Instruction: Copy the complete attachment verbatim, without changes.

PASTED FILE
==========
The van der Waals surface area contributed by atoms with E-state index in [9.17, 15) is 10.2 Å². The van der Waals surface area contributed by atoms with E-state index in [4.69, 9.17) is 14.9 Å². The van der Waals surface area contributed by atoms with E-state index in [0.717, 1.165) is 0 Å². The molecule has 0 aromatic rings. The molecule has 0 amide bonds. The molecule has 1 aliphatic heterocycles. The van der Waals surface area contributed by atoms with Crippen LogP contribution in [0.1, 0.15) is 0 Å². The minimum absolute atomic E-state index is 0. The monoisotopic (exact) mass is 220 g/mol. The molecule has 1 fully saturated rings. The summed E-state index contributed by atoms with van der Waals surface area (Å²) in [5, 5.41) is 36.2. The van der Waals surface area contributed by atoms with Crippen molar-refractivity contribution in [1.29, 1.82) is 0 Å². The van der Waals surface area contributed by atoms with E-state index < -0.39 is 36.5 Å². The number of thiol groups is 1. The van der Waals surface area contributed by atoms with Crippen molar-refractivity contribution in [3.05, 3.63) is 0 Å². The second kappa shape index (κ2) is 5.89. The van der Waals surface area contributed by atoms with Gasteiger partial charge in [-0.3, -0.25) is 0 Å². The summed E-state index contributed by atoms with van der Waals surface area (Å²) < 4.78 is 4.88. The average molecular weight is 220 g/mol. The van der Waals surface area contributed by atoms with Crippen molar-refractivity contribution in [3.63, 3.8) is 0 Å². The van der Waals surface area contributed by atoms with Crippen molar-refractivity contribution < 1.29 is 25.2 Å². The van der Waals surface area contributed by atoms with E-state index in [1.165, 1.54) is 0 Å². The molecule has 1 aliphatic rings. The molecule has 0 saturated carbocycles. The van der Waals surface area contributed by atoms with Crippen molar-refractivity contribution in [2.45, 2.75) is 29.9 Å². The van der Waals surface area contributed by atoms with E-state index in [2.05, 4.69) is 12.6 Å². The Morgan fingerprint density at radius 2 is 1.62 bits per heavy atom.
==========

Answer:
The van der Waals surface area contributed by atoms with E-state index in [9.17, 15) is 10.2 Å². The van der Waals surface area contributed by atoms with E-state index in [4.69, 9.17) is 14.9 Å². The van der Waals surface area contributed by atoms with E-state index in [0.717, 1.165) is 0 Å². The molecule has 0 aromatic rings. The molecule has 0 amide bonds. The molecule has 1 aliphatic heterocycles. The van der Waals surface area contributed by atoms with Crippen LogP contribution in [0.1, 0.15) is 0 Å². The minimum absolute atomic E-state index is 0. The monoisotopic (exact) mass is 220 g/mol. The molecule has 1 fully saturated rings. The summed E-state index contributed by atoms with van der Waals surface area (Å²) in [5, 5.41) is 36.2. The van der Waals surface area contributed by atoms with Crippen molar-refractivity contribution in [1.29, 1.82) is 0 Å². The van der Waals surface area contributed by atoms with E-state index < -0.39 is 36.5 Å². The number of thiol groups is 1. The van der Waals surface area contributed by atoms with Crippen molar-refractivity contribution in [3.05, 3.63) is 0 Å². The second kappa shape index (κ2) is 5.89. The van der Waals surface area contributed by atoms with Gasteiger partial charge in [-0.3, -0.25) is 0 Å². The summed E-state index contributed by atoms with van der Waals surface area (Å²) < 4.78 is 4.88. The average molecular weight is 220 g/mol. The van der Waals surface area contributed by atoms with Crippen molar-refractivity contribution in [3.63, 3.8) is 0 Å². The van der Waals surface area contributed by atoms with Crippen molar-refractivity contribution < 1.29 is 25.2 Å². The van der Waals surface area contributed by atoms with E-state index in [1.165, 1.54) is 0 Å². The molecule has 1 aliphatic rings. The molecule has 0 saturated carbocycles. The van der Waals surface area contributed by atoms with Crippen molar-refractivity contribution in [2.45, 2.75) is 29.9 Å². The van der Waals surface area contributed by atoms with E-state index in [2.05, 4.69) is 12.6 Å². The Morgan fingerprint density at radius 2 is 1.62 bits per heavy atom.